Moving on Down the (Red) Line

This year, KHC features weekly posts related to the Smithsonian Institution traveling exhibition Hometown Teams, currently touring Kansas.

Glasco's 1915 Red Line Basket Ball Team went undefeated while traveling the Red Line portion of the Midland Trail painting telephone poles.  Photo Courtesy Glasco Community Foundation.

Glasco’s 1915 Red Line Basket Ball Team went undefeated while traveling the Red Line portion of the Midland Trail painting telephone poles. Photo Courtesy Glasco Community Foundation.

Telephone pole painters by day, basketball players by night.

That combination made for an interesting resume for members of the 1915 Red Line Basket Ball Team, a group of men from the north-central Kansas town of Glasco charged with marking the Red Line route so that transcontinental travelers could find their way across the country.

The Midland Trail Association was scouting Kansas routes to join up for a road that would connect Washington, D.C., to San Francisco.

The Red Line won out, officially becoming the Red Line Division of the Midland Trail, and the basketball team hit the road.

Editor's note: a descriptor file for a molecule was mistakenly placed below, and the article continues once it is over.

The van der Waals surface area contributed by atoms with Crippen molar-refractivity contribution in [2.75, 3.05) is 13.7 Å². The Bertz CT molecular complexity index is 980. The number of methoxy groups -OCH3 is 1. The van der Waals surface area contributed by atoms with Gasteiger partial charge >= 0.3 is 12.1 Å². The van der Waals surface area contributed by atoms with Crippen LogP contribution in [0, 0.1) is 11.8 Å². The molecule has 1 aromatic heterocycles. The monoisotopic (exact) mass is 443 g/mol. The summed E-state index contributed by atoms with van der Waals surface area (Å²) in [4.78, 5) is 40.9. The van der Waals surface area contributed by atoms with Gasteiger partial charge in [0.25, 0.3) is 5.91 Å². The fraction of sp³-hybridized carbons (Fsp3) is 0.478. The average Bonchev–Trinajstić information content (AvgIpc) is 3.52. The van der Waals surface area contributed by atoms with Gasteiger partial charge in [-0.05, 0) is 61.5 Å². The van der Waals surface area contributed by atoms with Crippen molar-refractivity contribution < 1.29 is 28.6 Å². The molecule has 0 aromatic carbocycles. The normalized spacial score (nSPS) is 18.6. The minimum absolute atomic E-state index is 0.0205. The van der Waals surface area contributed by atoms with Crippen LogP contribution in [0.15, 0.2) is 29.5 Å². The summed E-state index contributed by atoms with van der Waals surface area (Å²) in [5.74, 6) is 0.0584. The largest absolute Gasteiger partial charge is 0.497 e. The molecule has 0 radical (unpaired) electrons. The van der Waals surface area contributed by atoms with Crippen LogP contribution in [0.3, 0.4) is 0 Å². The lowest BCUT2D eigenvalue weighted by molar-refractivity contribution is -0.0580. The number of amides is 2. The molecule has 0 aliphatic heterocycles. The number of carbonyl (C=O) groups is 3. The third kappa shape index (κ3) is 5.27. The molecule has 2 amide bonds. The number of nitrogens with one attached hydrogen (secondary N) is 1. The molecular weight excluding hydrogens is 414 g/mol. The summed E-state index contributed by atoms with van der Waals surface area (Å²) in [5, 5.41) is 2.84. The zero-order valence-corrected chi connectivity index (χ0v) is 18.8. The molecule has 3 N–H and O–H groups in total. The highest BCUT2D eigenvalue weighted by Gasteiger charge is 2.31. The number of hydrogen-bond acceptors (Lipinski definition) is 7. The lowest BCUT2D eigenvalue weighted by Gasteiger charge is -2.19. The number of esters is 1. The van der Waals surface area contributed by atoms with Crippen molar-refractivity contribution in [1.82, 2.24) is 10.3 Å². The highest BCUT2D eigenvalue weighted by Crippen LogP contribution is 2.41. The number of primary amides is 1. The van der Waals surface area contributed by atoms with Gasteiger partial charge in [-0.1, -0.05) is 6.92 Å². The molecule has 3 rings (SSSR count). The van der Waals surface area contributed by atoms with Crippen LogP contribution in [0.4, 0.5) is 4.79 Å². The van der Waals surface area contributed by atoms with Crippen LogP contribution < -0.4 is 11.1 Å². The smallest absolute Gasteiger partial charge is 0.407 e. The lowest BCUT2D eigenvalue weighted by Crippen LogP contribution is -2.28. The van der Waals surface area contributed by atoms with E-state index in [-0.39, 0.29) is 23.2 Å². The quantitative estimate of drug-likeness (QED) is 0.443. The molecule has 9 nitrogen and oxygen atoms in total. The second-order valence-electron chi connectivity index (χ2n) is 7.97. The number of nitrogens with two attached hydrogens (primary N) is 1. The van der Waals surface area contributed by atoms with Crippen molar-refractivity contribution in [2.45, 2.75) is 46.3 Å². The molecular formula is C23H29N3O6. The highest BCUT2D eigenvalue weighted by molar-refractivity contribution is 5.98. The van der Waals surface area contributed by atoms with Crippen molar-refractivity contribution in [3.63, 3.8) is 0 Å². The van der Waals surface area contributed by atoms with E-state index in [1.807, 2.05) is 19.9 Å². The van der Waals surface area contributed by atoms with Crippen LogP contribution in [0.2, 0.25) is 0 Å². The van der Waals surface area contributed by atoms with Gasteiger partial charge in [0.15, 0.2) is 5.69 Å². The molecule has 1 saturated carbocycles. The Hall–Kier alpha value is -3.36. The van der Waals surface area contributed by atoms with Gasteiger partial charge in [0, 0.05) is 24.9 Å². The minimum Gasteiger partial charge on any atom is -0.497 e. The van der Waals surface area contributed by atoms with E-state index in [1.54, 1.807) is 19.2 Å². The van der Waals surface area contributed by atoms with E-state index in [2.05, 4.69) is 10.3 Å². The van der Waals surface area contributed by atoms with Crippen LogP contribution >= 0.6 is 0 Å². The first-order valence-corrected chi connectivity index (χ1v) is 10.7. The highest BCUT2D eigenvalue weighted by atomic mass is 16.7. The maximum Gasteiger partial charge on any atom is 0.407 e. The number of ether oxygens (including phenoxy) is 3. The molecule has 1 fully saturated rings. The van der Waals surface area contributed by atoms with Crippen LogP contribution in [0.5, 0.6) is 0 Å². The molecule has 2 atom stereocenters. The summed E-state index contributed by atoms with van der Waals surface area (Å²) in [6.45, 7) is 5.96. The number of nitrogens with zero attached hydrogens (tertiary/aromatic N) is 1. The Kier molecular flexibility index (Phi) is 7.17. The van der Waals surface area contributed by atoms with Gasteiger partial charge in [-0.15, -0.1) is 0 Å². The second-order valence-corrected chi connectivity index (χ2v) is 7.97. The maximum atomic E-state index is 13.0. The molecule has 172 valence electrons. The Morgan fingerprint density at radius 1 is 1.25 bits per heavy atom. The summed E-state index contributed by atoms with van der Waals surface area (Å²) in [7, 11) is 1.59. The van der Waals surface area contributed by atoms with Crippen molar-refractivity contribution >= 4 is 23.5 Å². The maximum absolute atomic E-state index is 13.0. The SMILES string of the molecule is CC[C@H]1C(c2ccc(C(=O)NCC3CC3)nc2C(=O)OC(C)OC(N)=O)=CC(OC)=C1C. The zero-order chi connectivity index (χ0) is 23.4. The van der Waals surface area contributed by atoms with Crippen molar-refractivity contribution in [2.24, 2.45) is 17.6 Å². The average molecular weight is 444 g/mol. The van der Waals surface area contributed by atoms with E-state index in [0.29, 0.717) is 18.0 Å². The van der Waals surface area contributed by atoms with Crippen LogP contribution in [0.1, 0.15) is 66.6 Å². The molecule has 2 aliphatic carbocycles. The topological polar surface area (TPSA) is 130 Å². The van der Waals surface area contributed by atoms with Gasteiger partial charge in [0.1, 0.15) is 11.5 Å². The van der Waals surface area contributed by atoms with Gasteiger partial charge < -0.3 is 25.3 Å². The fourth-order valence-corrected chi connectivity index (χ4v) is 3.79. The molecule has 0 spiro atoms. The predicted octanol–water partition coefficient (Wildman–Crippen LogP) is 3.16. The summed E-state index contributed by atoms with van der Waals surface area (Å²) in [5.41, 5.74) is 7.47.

In January and February of 1915, the Red Line players braved the Kansas cold and snow while painting red bands around the telephone poles that lined the route stretching from Kansas City to Denver, Colorado. At night, the men played games against local teams from whatever town they were in that day, using the money generated by the game to cover their expenses and pay for the paint.

It might sound like an odd plan, but it was incredibly successful: Glasco won every game they played on the tour.

The Red Line Basket Ball Team was so successful, in fact, that they opted to keep playing well after they were done painting telephone poles. Even Wesleyan College wanted to test themselves against the increasingly famous Red Line. The two teams scheduled a game for March 1915, but it was canceled, according to one source, because Wesleyan was afraid playing Glasco would mean losing their standing in the league.

It’s the kind of story that attracts attention to other local sports and transportation history, said Joan Nothern, Glasco Community Foundation’s Hometown Teams Partner Site Project Director. She hopes the “romantic, unusual aspect of the Red Line” will build momentum for a National Highway 24 Museum and will be a way for area residents to recall and celebrate other Glasco teams, too.

“Glasco: A Triple Threat on the Diamond, Field, and Court” will be on display March 1 through June 1 at The Corner Store (129 E. Main Street, Glasco, Kansas). For more information, visit www.glascokansas.org, or contact (785) 568-0120.